After a hard ride you probably feel like complete rest but a bit more low-intensity activity will make you feel better in the long run. Simon Vincett explains.
With the peak riding season upon us, you might as well make the most of your efforts. That’s what active recovery offers, with the added benefit of reducing soreness and stiffness as well. This routine is designed to fit into 30 minutes a day between training rides or events.
Active recovery consists of two phases: action in the hours following a hard effort and action over the days following. The theory is that activating blood flow and the other systems of the body stimulates healing and repair needed after heavy training.
Directly following your hard ride, walk around for five or ten minutes instead of sitting down, do some light stretching and grab a massage if one’s on offer. The idea is to keep the blood following through the muscles you’ve just been using. If possible, plan to ride home from the end of the event or training session—ideally within half an hour of finishing.
In the days following, you want to do low-intensity exercise and stretching or self-massage every day between training efforts. Riding to work is convenient low-intensity exercise if your commute takes you between 20 and 30 minutes. Otherwise you could ride with the kids to school or go for an easy 20 spin outside or on an indoor trainer in your own time.
To understand the intensity you’re aiming for with active recovery, you should feel energised after your session rather than depleted. If you overdo it, you risk burning yourself out from over training. With low-intensity riding you should be able to talk, sing or whistle comfortably without being out of breath.
The theory is that activating blood flow and the other systems of the body stimulates healing and repair needed after heavy training.
A heart rate monitor is an accurate tool to keep your active recovery riding low-intensity. Aim to keep your heart rate at 50 to 70% of your maximum heart rate. An estimate of your maximum heart rate can be calculated as 220 beats per minute minus your age.
On alternate days to your low-intensity rides, some stretching or self-massage will aid your recovery. The stretches suggested here address a few of the common areas of stiffness and soreness that bike riders experience. If you have more stiffness in a particular area, do more of the stretches targeted at that area. For instance, if you get a stiff neck and shoulders from riding, do all these stretches but do twice as many neck rolls, arms swings and thoracic spine movements.
You can also help yourself by taking a walk or doing some light stretching at lunchtime. You might find a hot water bottle or compression tights relieve sore muscles (you can even wear compression tights under your work clothes). Everybody reacts differently to these therapies, so see what works for you.
You also need to schedule rest time. Rest periods are when your muscles consolidate the work done in training. Quality rest includes good sleep, good hydration and good eating. You’re on the training wagon—be good to yourself and you’ll see good results.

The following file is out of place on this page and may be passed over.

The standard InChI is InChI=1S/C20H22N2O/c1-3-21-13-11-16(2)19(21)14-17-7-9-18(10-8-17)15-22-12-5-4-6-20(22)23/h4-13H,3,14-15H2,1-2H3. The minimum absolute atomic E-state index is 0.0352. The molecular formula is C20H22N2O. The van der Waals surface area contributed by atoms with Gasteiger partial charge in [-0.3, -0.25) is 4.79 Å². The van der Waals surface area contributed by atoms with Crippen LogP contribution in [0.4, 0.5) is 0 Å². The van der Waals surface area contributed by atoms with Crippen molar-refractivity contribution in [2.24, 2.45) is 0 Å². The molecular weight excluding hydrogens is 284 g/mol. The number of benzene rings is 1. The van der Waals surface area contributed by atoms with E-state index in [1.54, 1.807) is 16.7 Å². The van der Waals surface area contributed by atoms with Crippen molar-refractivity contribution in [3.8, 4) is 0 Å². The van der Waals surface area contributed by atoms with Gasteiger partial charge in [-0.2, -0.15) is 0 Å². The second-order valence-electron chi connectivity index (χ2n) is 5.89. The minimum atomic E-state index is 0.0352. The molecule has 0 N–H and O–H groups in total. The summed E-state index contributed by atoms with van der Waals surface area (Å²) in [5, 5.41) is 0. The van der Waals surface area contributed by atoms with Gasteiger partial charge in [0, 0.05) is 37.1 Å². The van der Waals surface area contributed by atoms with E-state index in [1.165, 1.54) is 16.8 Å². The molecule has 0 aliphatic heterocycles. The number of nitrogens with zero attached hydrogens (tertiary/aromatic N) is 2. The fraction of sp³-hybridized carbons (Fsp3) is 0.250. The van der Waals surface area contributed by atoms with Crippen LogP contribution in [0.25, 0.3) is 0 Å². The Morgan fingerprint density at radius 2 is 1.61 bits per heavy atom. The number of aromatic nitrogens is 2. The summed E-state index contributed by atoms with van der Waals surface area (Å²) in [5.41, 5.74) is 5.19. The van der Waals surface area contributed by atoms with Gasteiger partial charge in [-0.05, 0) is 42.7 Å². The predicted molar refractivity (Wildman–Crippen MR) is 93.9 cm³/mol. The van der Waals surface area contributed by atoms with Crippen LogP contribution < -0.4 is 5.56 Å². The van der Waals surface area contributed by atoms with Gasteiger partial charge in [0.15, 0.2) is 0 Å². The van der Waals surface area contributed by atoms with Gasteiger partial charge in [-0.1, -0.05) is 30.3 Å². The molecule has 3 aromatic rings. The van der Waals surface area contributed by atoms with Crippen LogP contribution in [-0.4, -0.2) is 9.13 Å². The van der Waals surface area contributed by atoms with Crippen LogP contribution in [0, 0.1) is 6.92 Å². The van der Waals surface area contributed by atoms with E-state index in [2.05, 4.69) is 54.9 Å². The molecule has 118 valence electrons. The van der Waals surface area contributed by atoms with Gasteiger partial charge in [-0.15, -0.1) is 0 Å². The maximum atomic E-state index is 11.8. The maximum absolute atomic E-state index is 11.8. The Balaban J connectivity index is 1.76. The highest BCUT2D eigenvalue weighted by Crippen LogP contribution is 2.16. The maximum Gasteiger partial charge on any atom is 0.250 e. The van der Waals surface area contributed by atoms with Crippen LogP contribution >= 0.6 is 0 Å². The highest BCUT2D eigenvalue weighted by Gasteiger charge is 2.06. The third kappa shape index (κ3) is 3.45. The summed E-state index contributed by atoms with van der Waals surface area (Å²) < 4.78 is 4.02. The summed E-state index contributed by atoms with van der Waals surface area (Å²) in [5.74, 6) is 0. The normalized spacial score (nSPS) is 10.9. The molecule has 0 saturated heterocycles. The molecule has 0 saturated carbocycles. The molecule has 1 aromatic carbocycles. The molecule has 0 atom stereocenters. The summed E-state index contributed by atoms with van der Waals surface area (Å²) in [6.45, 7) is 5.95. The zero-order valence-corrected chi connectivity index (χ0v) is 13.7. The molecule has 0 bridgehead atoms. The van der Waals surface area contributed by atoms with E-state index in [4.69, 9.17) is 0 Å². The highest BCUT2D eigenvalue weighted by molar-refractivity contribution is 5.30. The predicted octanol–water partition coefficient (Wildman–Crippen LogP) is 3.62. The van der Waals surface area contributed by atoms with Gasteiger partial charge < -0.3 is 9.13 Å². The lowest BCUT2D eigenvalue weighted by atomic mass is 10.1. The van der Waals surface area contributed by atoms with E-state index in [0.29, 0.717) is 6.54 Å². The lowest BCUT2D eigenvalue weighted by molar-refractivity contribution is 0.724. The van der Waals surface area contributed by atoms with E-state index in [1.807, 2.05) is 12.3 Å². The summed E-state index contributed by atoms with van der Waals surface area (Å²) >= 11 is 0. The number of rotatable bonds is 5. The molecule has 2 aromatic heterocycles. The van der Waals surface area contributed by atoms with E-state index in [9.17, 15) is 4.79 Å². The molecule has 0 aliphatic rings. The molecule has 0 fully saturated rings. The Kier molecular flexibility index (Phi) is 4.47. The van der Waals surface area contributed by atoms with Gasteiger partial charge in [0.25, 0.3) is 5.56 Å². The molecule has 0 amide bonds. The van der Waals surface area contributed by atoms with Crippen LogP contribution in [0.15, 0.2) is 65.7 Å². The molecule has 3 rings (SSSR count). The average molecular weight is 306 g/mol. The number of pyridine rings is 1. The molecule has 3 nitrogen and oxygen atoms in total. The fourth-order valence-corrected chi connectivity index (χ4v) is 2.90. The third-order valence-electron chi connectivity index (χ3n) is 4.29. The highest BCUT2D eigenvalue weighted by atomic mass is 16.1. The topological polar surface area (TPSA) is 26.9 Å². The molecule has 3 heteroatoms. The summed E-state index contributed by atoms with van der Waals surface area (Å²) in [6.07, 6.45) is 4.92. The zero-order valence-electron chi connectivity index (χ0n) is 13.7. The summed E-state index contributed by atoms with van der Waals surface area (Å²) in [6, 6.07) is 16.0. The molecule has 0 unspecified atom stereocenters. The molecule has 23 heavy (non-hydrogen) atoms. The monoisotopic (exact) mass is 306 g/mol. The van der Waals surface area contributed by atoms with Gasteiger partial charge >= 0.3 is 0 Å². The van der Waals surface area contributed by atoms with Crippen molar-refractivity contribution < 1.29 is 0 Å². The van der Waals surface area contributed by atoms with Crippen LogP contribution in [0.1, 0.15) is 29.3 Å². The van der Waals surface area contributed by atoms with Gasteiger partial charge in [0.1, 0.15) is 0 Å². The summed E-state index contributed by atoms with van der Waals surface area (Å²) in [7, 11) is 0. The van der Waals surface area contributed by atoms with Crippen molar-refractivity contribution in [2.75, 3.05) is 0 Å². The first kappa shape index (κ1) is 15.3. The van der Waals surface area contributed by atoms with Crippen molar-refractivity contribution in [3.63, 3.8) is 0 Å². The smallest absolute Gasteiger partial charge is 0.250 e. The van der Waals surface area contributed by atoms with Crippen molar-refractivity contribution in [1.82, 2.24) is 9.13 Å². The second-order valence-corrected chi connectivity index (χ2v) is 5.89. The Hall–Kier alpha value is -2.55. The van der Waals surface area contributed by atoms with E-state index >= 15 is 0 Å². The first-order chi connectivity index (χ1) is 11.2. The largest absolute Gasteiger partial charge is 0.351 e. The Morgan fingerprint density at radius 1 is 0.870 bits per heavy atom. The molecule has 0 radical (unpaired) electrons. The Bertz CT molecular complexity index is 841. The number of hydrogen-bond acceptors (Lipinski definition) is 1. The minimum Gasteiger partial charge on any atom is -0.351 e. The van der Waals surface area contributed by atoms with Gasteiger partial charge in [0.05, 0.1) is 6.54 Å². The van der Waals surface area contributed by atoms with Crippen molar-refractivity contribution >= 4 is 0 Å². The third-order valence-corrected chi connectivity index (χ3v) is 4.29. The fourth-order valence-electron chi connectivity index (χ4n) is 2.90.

Finally, listen to your body. If you’re injured, run-down or menstruating you need to ease off on the training and scale back the active recovery as well—just until you’re ready to bounce back into it.
The obvious benefit of stretching is that it relieves muscle stiffness from training. The hidden benefit is that it promotes blood flow and better healing as a result. Do the following stretches slowly and with a few repetitions of each. Try to activate just the muscles targeted and keep the rest of the body still and relaxed.
The neck can spend a long time in flexion looking forward while riding. It will appreciate a bit of stretching to balance that.
Make sure you extend through the crown of your head while rolling to lengthen the neck. Relax the shoulders down away for the ears and only use the neck muscles.
For bike riding we half-use the flexion motion of the shoulder joint when reaching forward to handlebars and we don’t use the extension motion at all, which can lead to tightness in the shoulders and poor posture.
Roll the shoulders back and down while you lift your arms, extending through the fingertips until the biceps are beside the ears. Reverse this motion and swing the arms slowly back, extending through the fingertips, as far as possible keeping the shoulders relaxed down.
The humped back posture of roadies is not a healthy one for life off the bike. Concentrate here on opposite motion by bringing the chest through between the arms and then exaggerate the hump to compensate. Explore the full range of motion.
With knees below hips and hands slightly forward of shoulders, hump the back as high as you can using the whole spine and then concave the back in the opposite direction.
Using the floor as a reference for a flat back, you can strengthen core muscles while doing this hamstring stretch. Stronger core muscles bring a flat, relaxed lower back to your riding posture.
With finger inter-locked behind your lower leg, gently extend your heel to lengthen the hamstring. Hold for five breaths for each leg.
This one stretches the neglected top end of the quad and gives the groin complex of muscles a bit of attention too—both of which are shortened by the repetition of the cycling motion.
Press down through the top of the big toe knuckle on the back foot and bring the front knee over the front ankle. Tuck the hips under slightly as you lunge deeper. Hold for five breaths for each leg.
This is good for releasing tight back muscles and core and supporting muscles too.
Don’t bother about twisting your neck too much—it’s the torso that needs to twist. Use the arms for leverage and roll the back shoulder back to open the chest.
For the best program for your individual needs, see your doctor or a fitness professional.
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